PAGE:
We all know about computer viruses and while they are indeed a huge nuisance there is actually an even bigger reason to be worried about the information we have on our PC's and laptops. You may or may not have heard of 'ransomware' – or as it can also be known: Trojan ransom, cryptotrojans and scareware. None of them sound particularly friendly and that's because they're not!
So what is FBI Cybercrime Division ransomware virus, how does it worm its way onto our computers and how can we fix the problem if we are unlucky enough to become a victim of this virus?
Ransomware is pretty much as the title suggests: it infects your computer then holds your files ransom and asks for money to release them. Unlike regular computer viruses, ransomware is known as a 'drive-by' virus, which means that instead of it installing its malicious software on your PC when you click on an infected email attachment or file, it can be installed simply by you having visited a website that has been compromised. Of course, I'm not saying that 'drive-by' downloads are responsible for all infections and indeed this virus may be distributed via spam or infected websites, it's just from what I've seen so far, 'drive-by' downloads are in a leading role.
There are two basic forms of ransomware; as mentioned the one above which will encrypt your files and documents and then demand payment for providing the decryption code or key. The other is, if anything, even more sinister as it pretends to have originated from the police. Known as police themed ransomware, depending on your home country, you may be held to ransom by criminal hackers pretending to be the FBI, the UK's Metropolitan Police Force or another similar organization across Russia or Europe. Since I live in the United States, the infection takes my IP address and loads the FBI. Cybercrime Division warning. But if let's say you live in Europe, UK then you will probably see the United Kingdom Police themed worning, either Police Central e-crime Unit or Metropolitan Police.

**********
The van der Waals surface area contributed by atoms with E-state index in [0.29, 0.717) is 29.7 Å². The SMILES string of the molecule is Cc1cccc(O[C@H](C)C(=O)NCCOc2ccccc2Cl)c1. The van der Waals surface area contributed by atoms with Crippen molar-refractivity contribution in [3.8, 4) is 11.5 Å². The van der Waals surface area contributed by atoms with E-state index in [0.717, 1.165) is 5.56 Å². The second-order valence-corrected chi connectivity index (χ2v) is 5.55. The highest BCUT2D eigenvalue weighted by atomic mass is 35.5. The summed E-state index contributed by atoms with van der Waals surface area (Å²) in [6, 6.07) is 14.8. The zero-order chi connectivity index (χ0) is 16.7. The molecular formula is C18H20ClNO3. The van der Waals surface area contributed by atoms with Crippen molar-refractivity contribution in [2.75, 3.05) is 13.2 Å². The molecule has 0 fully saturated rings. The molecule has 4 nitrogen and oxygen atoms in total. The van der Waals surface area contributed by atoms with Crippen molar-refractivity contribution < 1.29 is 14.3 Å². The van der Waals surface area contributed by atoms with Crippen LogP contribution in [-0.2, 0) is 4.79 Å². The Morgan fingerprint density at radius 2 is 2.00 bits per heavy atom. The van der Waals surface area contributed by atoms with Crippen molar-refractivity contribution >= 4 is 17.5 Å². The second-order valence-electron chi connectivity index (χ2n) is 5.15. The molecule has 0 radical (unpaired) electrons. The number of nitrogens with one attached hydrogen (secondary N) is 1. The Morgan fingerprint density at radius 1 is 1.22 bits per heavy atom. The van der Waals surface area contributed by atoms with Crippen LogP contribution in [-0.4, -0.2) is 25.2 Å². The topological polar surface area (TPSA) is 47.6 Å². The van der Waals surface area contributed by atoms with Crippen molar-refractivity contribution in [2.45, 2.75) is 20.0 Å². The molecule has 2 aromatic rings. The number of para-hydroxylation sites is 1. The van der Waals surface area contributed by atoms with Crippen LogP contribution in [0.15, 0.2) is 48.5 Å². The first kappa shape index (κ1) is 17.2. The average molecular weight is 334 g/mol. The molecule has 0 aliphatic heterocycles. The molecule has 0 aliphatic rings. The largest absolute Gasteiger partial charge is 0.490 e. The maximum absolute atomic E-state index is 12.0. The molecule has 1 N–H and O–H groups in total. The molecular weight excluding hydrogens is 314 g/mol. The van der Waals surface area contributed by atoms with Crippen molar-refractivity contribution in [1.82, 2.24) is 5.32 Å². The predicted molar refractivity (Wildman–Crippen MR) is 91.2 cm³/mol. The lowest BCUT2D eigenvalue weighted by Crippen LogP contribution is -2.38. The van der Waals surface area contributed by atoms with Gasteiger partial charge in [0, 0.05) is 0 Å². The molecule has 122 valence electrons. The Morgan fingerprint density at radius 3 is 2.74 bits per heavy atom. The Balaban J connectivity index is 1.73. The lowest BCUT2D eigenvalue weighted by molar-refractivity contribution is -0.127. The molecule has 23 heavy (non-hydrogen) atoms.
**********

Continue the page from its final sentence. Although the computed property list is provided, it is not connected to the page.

In fact ransomware and this form of online extortion was believed to have originated in Russia but it soon spread to other parts of the world with some criminal groups believed to be making as much as $54,000 in US dollars in a single day. It's big business! And like any lucrative way of making easy money, the problem is not going to go away; if anything hackers are becoming increasingly sophisticated in their attempts to part you with your hard earned cash. Let's take a closer look at police-themed ransomware. Imagine you're sitting at home innocently reading the news online or browsing eBay when suddenly your computer freezes and a page pops up, purportedly from the FBI or the national police force in your country, telling you that you have been caught viewing under age porn or illegally downloading software, music, movies or your favourite TV show.
Of course, you panic – this is the Federal Bureau of Investigation as far as you're aware – and when they show you a list of penalties for your 'crime' and tell you that by paying a fine you will not have criminal charges pressed against you (and your computer will be unfrozen) then the temptation to freak out and pay up can be overwhelming. FBI Cybercrime Division virus even has the ability to turn on your laptop's webcam and will snap your picture and display it on your screen in an attempt to further enforce the illusion that you are being watched or recorded. Pretty terrifying stuff!